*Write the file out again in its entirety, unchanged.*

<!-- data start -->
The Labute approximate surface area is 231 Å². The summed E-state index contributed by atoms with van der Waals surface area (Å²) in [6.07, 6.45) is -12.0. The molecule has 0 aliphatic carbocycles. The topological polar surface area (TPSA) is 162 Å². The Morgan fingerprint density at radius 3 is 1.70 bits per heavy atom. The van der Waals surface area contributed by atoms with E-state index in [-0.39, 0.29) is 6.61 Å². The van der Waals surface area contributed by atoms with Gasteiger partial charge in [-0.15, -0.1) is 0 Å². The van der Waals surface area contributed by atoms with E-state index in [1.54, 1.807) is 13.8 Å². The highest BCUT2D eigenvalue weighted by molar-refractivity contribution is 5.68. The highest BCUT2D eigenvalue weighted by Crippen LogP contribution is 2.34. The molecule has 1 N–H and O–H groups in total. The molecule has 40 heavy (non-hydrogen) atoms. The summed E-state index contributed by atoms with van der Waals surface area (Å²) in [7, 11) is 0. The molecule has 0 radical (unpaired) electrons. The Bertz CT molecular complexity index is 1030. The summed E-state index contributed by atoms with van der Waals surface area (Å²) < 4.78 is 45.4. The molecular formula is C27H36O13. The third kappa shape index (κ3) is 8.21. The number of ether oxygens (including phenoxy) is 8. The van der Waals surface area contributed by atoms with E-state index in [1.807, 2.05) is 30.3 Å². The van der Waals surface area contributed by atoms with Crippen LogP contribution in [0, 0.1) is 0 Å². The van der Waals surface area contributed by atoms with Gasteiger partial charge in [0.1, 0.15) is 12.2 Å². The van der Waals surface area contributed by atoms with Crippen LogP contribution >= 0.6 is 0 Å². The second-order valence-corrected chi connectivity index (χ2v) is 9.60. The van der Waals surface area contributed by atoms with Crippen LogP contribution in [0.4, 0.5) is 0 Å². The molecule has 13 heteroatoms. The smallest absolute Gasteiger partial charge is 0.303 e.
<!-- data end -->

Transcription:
The Labute approximate surface area is 231 Å². The summed E-state index contributed by atoms with van der Waals surface area (Å²) in [6.07, 6.45) is -12.0. The molecule has 0 aliphatic carbocycles. The topological polar surface area (TPSA) is 162 Å². The Morgan fingerprint density at radius 3 is 1.70 bits per heavy atom. The van der Waals surface area contributed by atoms with E-state index in [-0.39, 0.29) is 6.61 Å². The van der Waals surface area contributed by atoms with Gasteiger partial charge in [-0.15, -0.1) is 0 Å². The van der Waals surface area contributed by atoms with E-state index in [1.54, 1.807) is 13.8 Å². The highest BCUT2D eigenvalue weighted by molar-refractivity contribution is 5.68. The highest BCUT2D eigenvalue weighted by Crippen LogP contribution is 2.34. The molecule has 1 N–H and O–H groups in total. The molecule has 40 heavy (non-hydrogen) atoms. The summed E-state index contributed by atoms with van der Waals surface area (Å²) in [7, 11) is 0. The molecule has 0 radical (unpaired) electrons. The Bertz CT molecular complexity index is 1030. The summed E-state index contributed by atoms with van der Waals surface area (Å²) < 4.78 is 45.4. The molecular formula is C27H36O13. The third kappa shape index (κ3) is 8.21. The number of ether oxygens (including phenoxy) is 8. The van der Waals surface area contributed by atoms with E-state index in [1.807, 2.05) is 30.3 Å². The van der Waals surface area contributed by atoms with Crippen LogP contribution in [0, 0.1) is 0 Å². The van der Waals surface area contributed by atoms with Gasteiger partial charge in [0.1, 0.15) is 12.2 Å². The van der Waals surface area contributed by atoms with Crippen LogP contribution >= 0.6 is 0 Å². The second-order valence-corrected chi connectivity index (χ2v) is 9.60. The van der Waals surface area contributed by atoms with Crippen LogP contribution in [0.4, 0.5) is 0 Å². The molecule has 13 heteroatoms. The smallest absolute Gasteiger partial charge is 0.303 e.